Post-fire regeneration strategy appears to play a role in structuring the relationships between shrub canopy and the number of stems supporting that canopy when all vegetation types and fire severities are combined (Figure 2). Obligate seeding species have a much stronger relationship (R2 = 0.704) between shrub patch area and number of stems than do obligate resprouters (R2 = 0.04). Differences observed in patch area and stem density between these post-fire regeneration strategies is significant (p < 0.001).
When shrubs are analyzed for dissimilarities in patch structure across variations in fire severity and regeneration strategy, a different pattern emerges. Obligate resprouters show only a weak relationship of shrub structure across variations in fire severity, with the strongest relationship emerging in oak species growing in unburned areas (R2 = 0.256; slope coefficient = 0.322; data not shown). When obligate sprouting species are analyzed across sprout source (root crown versus rhizome), no pattern in post-fire shrub patch structure emerges. This suggests that the sprout location (root versus rhizome) of post-fire shrub sprouts is independent of fire severity, and that fire effects do not promote one sprouting strategy after pyrogenic disturbance.
By contrast, obligate seeders show a variable response to shrub structure across fire severity classes. Among obligate seeders, the strongest relationships between shrub structure and fire severity are observed in unburned (R2 = 0.922; slope coefficient = 0.244) and high-severity areas (R2 = 0.754) (Figure 3), with weaker relationships in moderate (R2 = 0.398; slope coefficient = 0.135; data not shown) and low fire severity (R2 = 0.141; slope coefficient = 0.045; data not shown).
When regeneration strategy is evaluated across fire severities (Figure 4), obligate resprouters are proportionally much more common at lower fire severities. At high severities, obligate seeders are proportionally more abundant, whether measured by stem density or canopy area. The dominance of obligate post-fire seeders in high-severity burn areas is significant.
When regeneration strategy is evaluated across vegetation types, we see a strong tendency for obligate resprouters to dominate Pine-Oak ecosystems, and for obligate seeders to dominate in Mixed Conifer (Table 3 and Table 4). Lower and Upper Pine-Oak communities are significantly weighted towards obligate resprouters. In contrast, Mixed Conifer plots show significant dominance by obligate seeders (63.9%), with obligate resprouters representing 36.1%.
Of the shrub patches measured, 16% were composed of single-stemmed individuals. Of these, 61.0% of the single-stemmed shrub patches encountered were resprouters, and 38.3% were obligate seeders (data not shown). Only 15.2% of multi-stemmed shrub patches were comprised of obligate seeders, whereas 80.1% of multiple-stemmed shrub patches were composed of resprouters. Single-stemmed and multi-stemmed patches differ significantly (p < 0.001) from one another in patch size and stem density, and the variance in multi-stemmed patches (7.60) is greater than in single-stemmed patches (0.96).

3.4. Vegetation Type Does Not Predict Variability in Shrub Structure

Shrub species occur in differing abundances across vegetation types based on their post-fire regeneration strategy. Vegetation types, as a broad set of plant associations and a proxy for elevational position, do not display any characteristic patterns in terms of shrub structure, although significant differences are observed between the three vegetation types in stem density, and between mixed conifer and the pine-oak vegetation types for patch area. When all shrub species are combined within a vegetation type, relationships between shrub patch cover and stem density were weak in Lower Pine-Oak (R2 = 0.397, slope coefficient = 0.294, p < 0.001) and Upper Pine-Oak (R2 = 0.218, slope coefficient = 0.230, p < 0.001) plots, but stronger in Mixed Conifer plots (R2 = 0.576, slope coefficient = 0.948, p < 0.001) (data not shown).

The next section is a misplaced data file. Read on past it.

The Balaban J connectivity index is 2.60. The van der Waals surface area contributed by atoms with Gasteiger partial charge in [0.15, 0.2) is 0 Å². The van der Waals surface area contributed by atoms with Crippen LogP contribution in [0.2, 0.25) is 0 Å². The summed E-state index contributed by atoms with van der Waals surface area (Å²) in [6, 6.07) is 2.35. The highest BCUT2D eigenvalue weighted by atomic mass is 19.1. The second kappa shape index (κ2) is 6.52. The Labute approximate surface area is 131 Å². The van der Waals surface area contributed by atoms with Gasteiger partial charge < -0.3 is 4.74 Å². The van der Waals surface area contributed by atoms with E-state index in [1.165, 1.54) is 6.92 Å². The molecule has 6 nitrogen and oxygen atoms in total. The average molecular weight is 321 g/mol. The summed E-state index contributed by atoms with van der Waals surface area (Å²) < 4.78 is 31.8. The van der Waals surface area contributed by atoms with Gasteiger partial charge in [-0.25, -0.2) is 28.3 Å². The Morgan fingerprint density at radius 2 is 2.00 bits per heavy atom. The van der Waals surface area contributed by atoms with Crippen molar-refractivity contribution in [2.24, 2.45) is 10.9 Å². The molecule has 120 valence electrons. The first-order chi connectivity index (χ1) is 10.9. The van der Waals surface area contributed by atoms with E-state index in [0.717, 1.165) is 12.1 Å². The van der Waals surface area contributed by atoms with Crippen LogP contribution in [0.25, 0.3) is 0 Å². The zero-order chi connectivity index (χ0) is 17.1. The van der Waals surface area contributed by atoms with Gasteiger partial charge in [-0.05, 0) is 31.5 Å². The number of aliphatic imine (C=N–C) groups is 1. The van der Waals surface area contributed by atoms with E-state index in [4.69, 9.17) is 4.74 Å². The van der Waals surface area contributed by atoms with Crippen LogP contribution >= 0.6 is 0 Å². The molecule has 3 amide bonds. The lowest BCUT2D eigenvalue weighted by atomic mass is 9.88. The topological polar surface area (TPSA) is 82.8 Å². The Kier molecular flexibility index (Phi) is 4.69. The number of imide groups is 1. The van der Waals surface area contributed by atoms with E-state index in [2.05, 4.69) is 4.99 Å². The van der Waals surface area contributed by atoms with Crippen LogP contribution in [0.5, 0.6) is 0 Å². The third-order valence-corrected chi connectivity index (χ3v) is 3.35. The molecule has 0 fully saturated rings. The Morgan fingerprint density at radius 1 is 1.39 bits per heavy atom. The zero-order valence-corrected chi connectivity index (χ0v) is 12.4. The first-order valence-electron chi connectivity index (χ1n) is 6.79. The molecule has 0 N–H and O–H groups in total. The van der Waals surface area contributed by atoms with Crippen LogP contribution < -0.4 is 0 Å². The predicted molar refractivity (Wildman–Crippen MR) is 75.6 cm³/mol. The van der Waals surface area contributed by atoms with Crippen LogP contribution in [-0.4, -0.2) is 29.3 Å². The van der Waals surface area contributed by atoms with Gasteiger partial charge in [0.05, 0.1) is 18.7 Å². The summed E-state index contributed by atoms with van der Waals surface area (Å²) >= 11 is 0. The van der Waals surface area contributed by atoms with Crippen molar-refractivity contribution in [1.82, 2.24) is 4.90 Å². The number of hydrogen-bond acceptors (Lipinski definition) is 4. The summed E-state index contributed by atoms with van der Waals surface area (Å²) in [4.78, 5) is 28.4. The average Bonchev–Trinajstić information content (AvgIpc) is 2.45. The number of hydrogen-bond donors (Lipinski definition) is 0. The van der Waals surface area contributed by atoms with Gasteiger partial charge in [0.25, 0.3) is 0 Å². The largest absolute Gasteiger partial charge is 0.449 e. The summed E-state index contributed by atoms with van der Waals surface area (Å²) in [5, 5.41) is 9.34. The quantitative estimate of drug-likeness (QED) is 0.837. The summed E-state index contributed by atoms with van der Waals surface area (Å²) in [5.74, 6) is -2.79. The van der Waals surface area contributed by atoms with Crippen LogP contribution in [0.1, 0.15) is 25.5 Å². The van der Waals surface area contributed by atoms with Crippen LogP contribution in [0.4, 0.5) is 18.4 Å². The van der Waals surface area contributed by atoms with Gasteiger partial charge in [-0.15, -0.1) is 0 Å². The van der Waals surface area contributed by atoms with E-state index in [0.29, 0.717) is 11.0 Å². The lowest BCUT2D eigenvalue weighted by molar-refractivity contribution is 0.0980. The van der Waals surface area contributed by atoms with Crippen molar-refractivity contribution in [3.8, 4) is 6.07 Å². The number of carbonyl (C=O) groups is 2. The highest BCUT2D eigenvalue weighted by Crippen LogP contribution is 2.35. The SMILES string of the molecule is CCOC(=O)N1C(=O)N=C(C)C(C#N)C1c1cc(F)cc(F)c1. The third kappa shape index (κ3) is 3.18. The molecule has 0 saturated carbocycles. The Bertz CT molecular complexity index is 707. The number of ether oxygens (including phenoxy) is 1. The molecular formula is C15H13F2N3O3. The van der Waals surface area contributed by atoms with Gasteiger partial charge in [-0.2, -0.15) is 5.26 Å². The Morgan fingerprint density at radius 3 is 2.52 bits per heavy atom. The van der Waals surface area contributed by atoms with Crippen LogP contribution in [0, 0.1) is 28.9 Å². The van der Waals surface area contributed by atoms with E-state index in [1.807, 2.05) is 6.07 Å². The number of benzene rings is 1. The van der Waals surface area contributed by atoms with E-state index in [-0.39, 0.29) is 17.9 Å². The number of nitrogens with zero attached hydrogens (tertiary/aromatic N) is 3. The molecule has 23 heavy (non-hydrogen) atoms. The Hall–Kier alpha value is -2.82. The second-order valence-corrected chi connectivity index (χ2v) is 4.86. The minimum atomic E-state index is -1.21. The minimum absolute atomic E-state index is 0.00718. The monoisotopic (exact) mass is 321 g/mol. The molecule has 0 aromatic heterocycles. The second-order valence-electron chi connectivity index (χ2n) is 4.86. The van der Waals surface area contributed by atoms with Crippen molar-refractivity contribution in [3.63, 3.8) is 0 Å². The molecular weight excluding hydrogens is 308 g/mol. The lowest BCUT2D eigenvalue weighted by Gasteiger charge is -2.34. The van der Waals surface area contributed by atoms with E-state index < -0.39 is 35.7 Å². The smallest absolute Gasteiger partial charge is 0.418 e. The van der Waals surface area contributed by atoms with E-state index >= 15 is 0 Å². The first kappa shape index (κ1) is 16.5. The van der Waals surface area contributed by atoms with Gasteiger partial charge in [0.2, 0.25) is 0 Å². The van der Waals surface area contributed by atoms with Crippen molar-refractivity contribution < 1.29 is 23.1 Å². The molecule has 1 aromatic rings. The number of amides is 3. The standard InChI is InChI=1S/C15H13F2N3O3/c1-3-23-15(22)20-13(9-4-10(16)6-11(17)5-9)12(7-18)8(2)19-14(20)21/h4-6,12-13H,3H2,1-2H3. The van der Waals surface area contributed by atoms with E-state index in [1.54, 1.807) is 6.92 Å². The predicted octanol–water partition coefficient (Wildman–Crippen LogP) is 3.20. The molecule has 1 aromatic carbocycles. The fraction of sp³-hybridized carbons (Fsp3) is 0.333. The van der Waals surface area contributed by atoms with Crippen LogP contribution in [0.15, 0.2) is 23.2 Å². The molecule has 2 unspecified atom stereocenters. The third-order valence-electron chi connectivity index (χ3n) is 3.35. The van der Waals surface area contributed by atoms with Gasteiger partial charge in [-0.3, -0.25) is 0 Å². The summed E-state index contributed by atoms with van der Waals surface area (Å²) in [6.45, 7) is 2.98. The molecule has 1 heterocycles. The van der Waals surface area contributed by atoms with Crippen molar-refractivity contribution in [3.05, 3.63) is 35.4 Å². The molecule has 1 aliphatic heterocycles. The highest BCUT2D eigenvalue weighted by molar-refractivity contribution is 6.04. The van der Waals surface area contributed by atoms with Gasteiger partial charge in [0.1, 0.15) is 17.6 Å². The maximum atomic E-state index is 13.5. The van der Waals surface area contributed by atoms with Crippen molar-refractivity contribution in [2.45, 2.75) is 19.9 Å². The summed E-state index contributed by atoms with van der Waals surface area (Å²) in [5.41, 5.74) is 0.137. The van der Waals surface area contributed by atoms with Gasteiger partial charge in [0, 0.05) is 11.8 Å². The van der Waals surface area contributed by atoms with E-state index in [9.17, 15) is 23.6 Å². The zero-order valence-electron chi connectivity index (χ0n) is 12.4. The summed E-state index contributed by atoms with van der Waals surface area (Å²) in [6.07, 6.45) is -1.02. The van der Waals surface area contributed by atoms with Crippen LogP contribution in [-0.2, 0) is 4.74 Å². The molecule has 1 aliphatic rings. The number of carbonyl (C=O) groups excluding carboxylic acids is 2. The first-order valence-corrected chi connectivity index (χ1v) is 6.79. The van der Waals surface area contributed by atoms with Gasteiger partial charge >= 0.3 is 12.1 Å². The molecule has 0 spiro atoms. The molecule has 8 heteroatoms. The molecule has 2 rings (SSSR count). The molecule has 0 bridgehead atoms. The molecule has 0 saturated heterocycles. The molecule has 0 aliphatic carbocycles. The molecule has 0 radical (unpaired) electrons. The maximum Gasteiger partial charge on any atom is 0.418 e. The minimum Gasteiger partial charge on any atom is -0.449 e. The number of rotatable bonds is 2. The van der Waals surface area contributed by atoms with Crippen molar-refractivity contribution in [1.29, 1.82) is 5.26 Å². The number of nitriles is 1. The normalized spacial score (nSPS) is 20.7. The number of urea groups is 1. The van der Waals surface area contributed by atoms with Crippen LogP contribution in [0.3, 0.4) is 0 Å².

3.5. Fire Severity Influences Shrub Structure

When the entire shrub community is considered, the relationship between stem density and patch area becomes stronger with increasing fire severity in successive fires (Figure 5). Unburned areas have the weakest relationship (R2 = 0.257, slope coefficient = 0.101) between stem density and area, with low severity areas (R2 = 0.334, slope coefficient = 0.229) reflecting weak relationships between patch area and stem density (data not shown). Higher fire severities strengthen the relationship between patch area and stem density, increasing in moderate-severity areas (R2 = 0.588), and strongest in high-severity areas (R2 = 0.662) (Figure 5).
The organizing effects of antecedent fire severity on shrub patch dynamics are also stable through time. When plots that were unburned in 2011 are analyzed by prior (1994) fire severity, the same pattern illustrated in Figure 5 emerges. In plots unburned in 2011, 1994 fire severity plays a role in structuring shrub structure (Figure 6), with shrubs growing in areas that did not experience fire in 1994 and 2011 having a very weak pattern in terms of shrub structure (R2 = 0.003, slope coefficient = 0.008). The relationship between canopy area and stem density strengthens in plots that were burned at low severity (R2 = 0.503, slope coefficient = 0.337) and high severity (R2 = 0.727, slope coefficient = 0.252) in 1994 but went unburned in 2011 (Figure 6). An insufficient number of 1994 moderate-severity plots were sampled for this analysis.

4. Discussion

4.1. Fire Effects on Shrub Patch Structure